The program your Arduino runs will look for a total of 60 audio tracks from your SD card to play when your dog barks, and the code breaks them up into 4 categories.  This can be changed in the code if you wish, that is just the way I have it programmed.  A 1 GB card should give you well over 300 minutes of uncompressed audio.  That's a lot of talking dog phrases.
The files on the SD card need to be named 1.wav through 60.wav

Here are some things my dog likes to talk about:
Foreign Policy
Quotes from movies I like
Ironic "Gansta" slang in a British accent
Doggie themed poop jokes
Yelling, "SQUIRREL!"
Classic literature critiques

Step 4: Stack Shields and Upload Code

Now you should have an Arduino and two shields assembled and ready to go. 

Carefully stack the Wave Shield on top of your Arduino making sure that all of the pins from the Wave Shield are going into the appropriate header of the Arduino.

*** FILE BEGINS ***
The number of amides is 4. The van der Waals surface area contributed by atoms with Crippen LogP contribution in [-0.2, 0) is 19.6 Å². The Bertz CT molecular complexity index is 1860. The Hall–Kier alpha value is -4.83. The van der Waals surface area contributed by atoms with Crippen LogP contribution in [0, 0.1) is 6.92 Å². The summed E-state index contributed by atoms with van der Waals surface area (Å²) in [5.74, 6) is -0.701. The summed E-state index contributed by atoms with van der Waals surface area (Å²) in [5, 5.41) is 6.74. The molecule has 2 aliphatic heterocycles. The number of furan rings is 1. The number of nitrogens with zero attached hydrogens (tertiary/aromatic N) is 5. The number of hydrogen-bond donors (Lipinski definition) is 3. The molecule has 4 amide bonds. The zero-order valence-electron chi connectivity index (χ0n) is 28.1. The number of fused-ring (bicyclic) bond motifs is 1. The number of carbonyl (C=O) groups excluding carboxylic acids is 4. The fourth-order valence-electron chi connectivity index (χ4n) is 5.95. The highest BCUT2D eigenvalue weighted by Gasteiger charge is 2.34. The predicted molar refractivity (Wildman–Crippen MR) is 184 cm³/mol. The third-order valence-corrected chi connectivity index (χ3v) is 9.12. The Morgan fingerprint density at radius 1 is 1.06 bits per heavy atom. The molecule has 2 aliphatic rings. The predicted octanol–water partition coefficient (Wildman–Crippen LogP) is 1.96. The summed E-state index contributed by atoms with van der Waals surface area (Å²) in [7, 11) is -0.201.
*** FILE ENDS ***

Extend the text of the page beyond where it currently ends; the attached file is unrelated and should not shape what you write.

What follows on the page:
Next stack the Proto Shield on top of the Wave Shield, again making sure you don't bend any pins.

Place the 3-pin header end of the Sound Impact Sensor's extension cable in the Proto Shield's breadboard as shown in the picture.  Use hook-up wire to make the following connections;
Black sensor wire gets jumped to Arduino Gnd
Red sensor wire gets jumped to Arduino 5V
White sensor wire gets jumped to Arduino digital pin 7

Attach the 10K potentiometer (pot) to the Proto Shield.
Black pot wire plugs into Arduino Gnd
Red pot wire plugs into Arduino 5V
White pot wire plugs into Arduino Analog 1

At this point everything is ready for uploading your code.  Download my TalkingDog.pde file linked below. Next connect your Arduino to your computer with an A/B cable and upload the sketch.  Once the sketch is finished uploading, you can unplug your AB cable and plug in your 9v battery.  Make sure the battery pack's "On/Off" switch is in the on position and snap your fingers in front of the sounds impact sensor and after a slight delay you should hear your speaker talk.